The Gatehouse Blog

Getting mobile and unwired colleagues connected


Head of Internal Communications Zoe Chiverton describes her approach to launching the first employee self-service benefits portal to a largely remote audience at the Priory Group.

The Priory Group is a behavioural healthcare company dealing with mental health and addiction. We’ve got 20,000 employees spread across 400 sites in the UK. I joined two years ago, in a newly created role within the Corporate Affairs team.

Despite an attractive employee benefits offering, uptake was low. Employees didn’t know what benefits were available to them and there was no self-service, which made our people reliant on the HR team, having to call them to ask what their pension contribution was, for example. Our objective was to modernise our benefits processes, raise awareness of the benefits available to our people and give them the flexibility to choose and change their benefits themselves.

A culture change

We decided to launch a web-based solution where people could simply log in to access their personal information. To align the new portal with our internal branding, we called it the ‘Your Priory, Your Benefits’ website. We also decided to make payslips available on the portal and go 100% electronic. It was not only a huge cost saving for the business and a significant reduction of our environmental impact, but also a key driver to boost adoption of the website.
In an organisation where most staff don’t sit at a desk and many don’t even have a work email address, this was a significant behavioural change. Communications had to educate people that they had to take control of their own benefits, and could do so from anywhere.

“Communications had to educate people that they had to take control of their own benefits, and could do so from anywhere.”

Involving the staff forum

We rolled out communications in two phases. In December 2015, we gave employees a heads-up that this was coming by weaving the message throughout all our business as usual communications, such as the quarterly CEO conference call and the CEO’s Christmas message, to introduce people to the idea early on.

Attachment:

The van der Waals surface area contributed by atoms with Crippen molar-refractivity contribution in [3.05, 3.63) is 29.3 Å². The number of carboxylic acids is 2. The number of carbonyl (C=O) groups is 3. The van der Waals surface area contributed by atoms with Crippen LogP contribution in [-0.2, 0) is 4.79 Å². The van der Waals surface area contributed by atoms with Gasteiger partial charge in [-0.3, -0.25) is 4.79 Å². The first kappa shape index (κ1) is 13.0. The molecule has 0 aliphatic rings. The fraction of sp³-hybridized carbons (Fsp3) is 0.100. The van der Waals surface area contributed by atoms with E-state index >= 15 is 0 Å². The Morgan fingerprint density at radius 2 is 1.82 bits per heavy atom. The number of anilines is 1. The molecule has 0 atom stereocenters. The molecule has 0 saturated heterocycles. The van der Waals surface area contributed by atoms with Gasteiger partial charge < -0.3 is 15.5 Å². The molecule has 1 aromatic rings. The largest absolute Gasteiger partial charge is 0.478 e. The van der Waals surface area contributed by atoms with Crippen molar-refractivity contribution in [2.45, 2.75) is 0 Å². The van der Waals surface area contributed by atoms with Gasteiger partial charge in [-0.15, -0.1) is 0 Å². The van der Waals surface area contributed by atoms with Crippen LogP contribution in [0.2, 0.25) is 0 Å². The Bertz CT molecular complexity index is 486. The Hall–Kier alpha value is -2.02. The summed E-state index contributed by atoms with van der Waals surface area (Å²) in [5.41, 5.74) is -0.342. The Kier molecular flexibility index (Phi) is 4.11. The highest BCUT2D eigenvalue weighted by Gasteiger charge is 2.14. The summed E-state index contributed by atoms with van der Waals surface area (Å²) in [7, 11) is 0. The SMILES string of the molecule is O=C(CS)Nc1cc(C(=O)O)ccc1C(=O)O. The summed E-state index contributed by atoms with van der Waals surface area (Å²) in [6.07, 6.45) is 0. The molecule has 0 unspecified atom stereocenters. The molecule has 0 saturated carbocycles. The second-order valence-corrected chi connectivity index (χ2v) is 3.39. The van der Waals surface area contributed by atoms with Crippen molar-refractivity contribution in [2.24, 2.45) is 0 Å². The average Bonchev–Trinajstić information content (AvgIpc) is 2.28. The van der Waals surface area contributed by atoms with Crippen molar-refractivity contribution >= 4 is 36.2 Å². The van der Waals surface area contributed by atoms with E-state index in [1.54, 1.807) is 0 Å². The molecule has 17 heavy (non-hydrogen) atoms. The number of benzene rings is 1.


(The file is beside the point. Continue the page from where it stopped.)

This ‘soft launch’ was complemented with a pilot with representatives from our staff forum, which we call the ‘Your Say Forum’. This channel enables us to both listen to frontline colleagues’ feedback as well as get the message out to them, ensuring that all our communications are inclusive of staff without email or intranet access.

We gave them a sneak peak of what was coming and demoed the website to them so they could advocate it to their teams after the go-live.

Their feedback was invaluable because it helped us to see how our messages were landing and gave us a chance to adjust them ahead of the go-live. We tweaked the wording to ensure that our communications were matching the language used in the portal, for example. Being heavily involved in the project, it’s easy to forget that people don’t have the same level of understanding of the portal as you have, and may get confused if you don’t align your wording across all communications.

Monitoring adoption rates

The portal went live to the whole business just a few weeks later. Having done a pilot, all communications were ready to go, so this freed up time for me to monitor login rates across each of our four divisions and adjust the communication plan accordingly. For the first few weeks, it was a case of identifying areas of the business where adoption was lower and targeting specific groups with additional messages.

For example, one of our divisions was quite behind the rest of the business one month after the launch. We decided to keep the paper payslip for an extra month and hand out a leaflet with personal log-in details to the portal when people came to collect their payslip from their site manager. This way, we made sure they had all the information in their hands that they needed to log in and this removed all the barriers for them. The adoption rate of that division jumped up after doing this.

“For the first few weeks, it was a case of identifying areas of the business where adoption was lower and targeting specific groups with additional messages.”

Exceeding expectations

The campaign delivered a fantastic result, with 69% of employees having signed up within three months of the launch. This is double what the portal provider expected us to achieve based on their experience with companies similar to us.

We keep improving the platform and launching new benefits. A year later, the website has reached over 190,000 logins and 84% of employees have signed up, with their personal or work email address, which is something we can leverage for our future communications.

Biography – Zoe Chiverton

Zoe runs internal communications and staff award schemes for Priory’s 20,000 staff in over 400 sites. She is the driving force behind the group’s new in-house IC function, which she has spent the last two years establishing. She has worked for international companies, gaining experience of both internal and member communications. Zoe was highly commended as Internal Communicator of the Year at the CEB Awards and holds a Diploma in Internal Communications from the CIPR.